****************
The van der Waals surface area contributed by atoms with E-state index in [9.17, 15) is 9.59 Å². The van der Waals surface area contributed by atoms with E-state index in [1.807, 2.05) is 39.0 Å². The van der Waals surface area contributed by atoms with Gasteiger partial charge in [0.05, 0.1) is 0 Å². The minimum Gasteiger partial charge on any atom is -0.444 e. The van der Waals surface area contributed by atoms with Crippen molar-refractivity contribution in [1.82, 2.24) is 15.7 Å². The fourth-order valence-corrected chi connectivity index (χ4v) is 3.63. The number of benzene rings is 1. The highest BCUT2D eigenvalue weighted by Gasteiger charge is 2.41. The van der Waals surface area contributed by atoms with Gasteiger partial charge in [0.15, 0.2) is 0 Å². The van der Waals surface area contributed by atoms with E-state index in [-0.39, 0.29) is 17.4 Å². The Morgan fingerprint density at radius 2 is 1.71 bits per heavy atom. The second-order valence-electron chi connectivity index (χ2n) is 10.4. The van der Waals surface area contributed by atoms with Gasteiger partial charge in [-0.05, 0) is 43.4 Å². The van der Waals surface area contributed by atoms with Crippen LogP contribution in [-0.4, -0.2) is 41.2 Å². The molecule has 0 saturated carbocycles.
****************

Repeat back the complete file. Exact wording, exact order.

The van der Waals surface area contributed by atoms with E-state index in [9.17, 15) is 9.59 Å². The van der Waals surface area contributed by atoms with E-state index in [1.807, 2.05) is 39.0 Å². The van der Waals surface area contributed by atoms with Gasteiger partial charge in [0.05, 0.1) is 0 Å². The minimum Gasteiger partial charge on any atom is -0.444 e. The van der Waals surface area contributed by atoms with Crippen molar-refractivity contribution in [1.82, 2.24) is 15.7 Å². The fourth-order valence-corrected chi connectivity index (χ4v) is 3.63. The number of benzene rings is 1. The highest BCUT2D eigenvalue weighted by Gasteiger charge is 2.41. The van der Waals surface area contributed by atoms with Gasteiger partial charge in [0.15, 0.2) is 0 Å². The van der Waals surface area contributed by atoms with E-state index in [-0.39, 0.29) is 17.4 Å². The Morgan fingerprint density at radius 2 is 1.71 bits per heavy atom. The second-order valence-electron chi connectivity index (χ2n) is 10.4. The van der Waals surface area contributed by atoms with Gasteiger partial charge in [-0.05, 0) is 43.4 Å². The van der Waals surface area contributed by atoms with Crippen LogP contribution in [-0.4, -0.2) is 41.2 Å². The molecule has 0 saturated carbocycles.